This sketch visualizes the exposure of the Euroregion Galicia (Spain) - North Portugal coasts to potential oil spills coming from the Finisterre Traffic Separation Scheme. These navigation corridors are used by ~40,000 ships per year, and more than 30% of these vessels transport dangerous substances. Results summarize conditions during 2012 and were obtained by running 8,868 lagrangian simulations. In each simulation 2,345 virtual particles were deployed and followed during the next 96 hours. Particles were transported by sea surface currents obtained from a realistic high resolution ocean model and also dragged by the wind. The four corridors that integrate the traffic scheme and the approaching regions are shown. The number over the corridor is the total probability of reaching the coast during the first, second, third or fourth day after the spill. Circles along the coastline are the probability of arriving that specific region. Setting the mouse pointer over one corridor, you can filter the data to get a much simpler visualization.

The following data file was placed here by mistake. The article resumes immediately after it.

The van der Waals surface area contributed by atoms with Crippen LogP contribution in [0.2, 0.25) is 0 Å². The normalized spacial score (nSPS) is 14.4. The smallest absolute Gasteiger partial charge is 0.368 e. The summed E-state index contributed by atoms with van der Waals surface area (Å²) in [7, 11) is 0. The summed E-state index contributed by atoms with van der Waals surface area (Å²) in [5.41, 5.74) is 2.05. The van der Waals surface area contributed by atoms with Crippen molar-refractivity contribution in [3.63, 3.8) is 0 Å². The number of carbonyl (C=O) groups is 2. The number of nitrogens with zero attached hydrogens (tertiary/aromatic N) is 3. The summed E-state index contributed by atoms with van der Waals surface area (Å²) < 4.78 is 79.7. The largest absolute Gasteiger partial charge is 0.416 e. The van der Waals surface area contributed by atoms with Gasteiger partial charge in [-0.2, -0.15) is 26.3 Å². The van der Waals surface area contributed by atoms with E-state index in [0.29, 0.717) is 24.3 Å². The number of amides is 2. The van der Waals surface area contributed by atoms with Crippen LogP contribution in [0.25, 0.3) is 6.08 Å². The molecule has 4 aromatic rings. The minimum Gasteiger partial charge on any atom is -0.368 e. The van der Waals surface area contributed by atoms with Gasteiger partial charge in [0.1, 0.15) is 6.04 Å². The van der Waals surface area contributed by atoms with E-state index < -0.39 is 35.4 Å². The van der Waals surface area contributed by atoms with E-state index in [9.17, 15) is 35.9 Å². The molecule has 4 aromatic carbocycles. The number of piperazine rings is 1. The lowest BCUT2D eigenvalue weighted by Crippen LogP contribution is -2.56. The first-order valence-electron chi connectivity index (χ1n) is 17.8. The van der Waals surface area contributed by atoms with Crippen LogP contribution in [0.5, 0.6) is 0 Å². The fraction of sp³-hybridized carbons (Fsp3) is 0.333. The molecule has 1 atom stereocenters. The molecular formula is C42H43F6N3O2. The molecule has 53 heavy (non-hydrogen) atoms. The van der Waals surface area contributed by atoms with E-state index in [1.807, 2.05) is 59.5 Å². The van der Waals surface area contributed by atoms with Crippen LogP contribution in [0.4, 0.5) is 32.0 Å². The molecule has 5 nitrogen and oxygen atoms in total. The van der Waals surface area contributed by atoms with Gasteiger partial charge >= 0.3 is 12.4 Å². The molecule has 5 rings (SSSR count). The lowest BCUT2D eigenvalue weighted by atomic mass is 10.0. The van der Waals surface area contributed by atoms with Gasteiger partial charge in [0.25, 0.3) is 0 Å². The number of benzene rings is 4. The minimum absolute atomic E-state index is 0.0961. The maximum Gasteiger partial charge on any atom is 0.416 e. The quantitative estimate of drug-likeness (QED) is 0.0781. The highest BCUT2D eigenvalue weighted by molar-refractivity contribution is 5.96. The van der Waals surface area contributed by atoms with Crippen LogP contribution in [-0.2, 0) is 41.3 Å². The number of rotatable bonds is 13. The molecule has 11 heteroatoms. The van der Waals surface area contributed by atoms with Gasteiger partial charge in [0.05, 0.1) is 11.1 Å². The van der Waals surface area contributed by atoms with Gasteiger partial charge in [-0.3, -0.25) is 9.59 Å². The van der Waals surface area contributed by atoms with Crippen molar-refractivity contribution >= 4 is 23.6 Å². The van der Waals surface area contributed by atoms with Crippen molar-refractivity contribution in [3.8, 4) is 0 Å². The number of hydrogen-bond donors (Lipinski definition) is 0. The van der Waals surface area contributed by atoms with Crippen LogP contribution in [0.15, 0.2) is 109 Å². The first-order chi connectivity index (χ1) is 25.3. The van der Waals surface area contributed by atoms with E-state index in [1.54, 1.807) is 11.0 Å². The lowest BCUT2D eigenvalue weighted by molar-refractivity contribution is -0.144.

The estimation of air-sea CO2 fluxes is largely dependent on wind speed through the gas transfer velocity parameterization. This sketch visualizes this estimation by using data obtained on board an opportunity vessel that transported Citröen cars from/to Vigo (Spain) to/from Saint Nazaire (France), from October 2002 to July 2003. You can explore the spatio-temporal variability of the CO2 flux along the route. Moreover, you can examine the differences in the estimation when a different wind speed source is selected or the algorithm employed to perform the estimation is modified. If you like this sketch or you want to learn more, please, visit and cite our published article in Biogeosciences: Otero, P., X. A. Padin, M. Ruiz-Villarreal, L. M. García-García, A. F. Ríos and F. F. Pérez. Net sea–air CO2 flux uncertainties in the Bay of Biscay based on the choice of wind speed products and gas transfer parameterizations. Biogeosciences, 10, 2993-3005, 2013.
In 2013, the Instituto Español de Oceanografía (IEO) developed a maritime data downstream service (http://playas.ieo.es) particularly focused on providing sea surface temperature (SST) at Iberian Atlantic beaches, a parameter that, although basic for the scientific community, it was certainly rather unusual in those weather forecast reports to the wider public. Thus, although the web-service enhances the visualization of SST at more than one thousand beaches, it also provides 3-day forecast of a set of other meteo-ocean variables (air temperature, wind speed and direction, wave height, period and direction, and tides).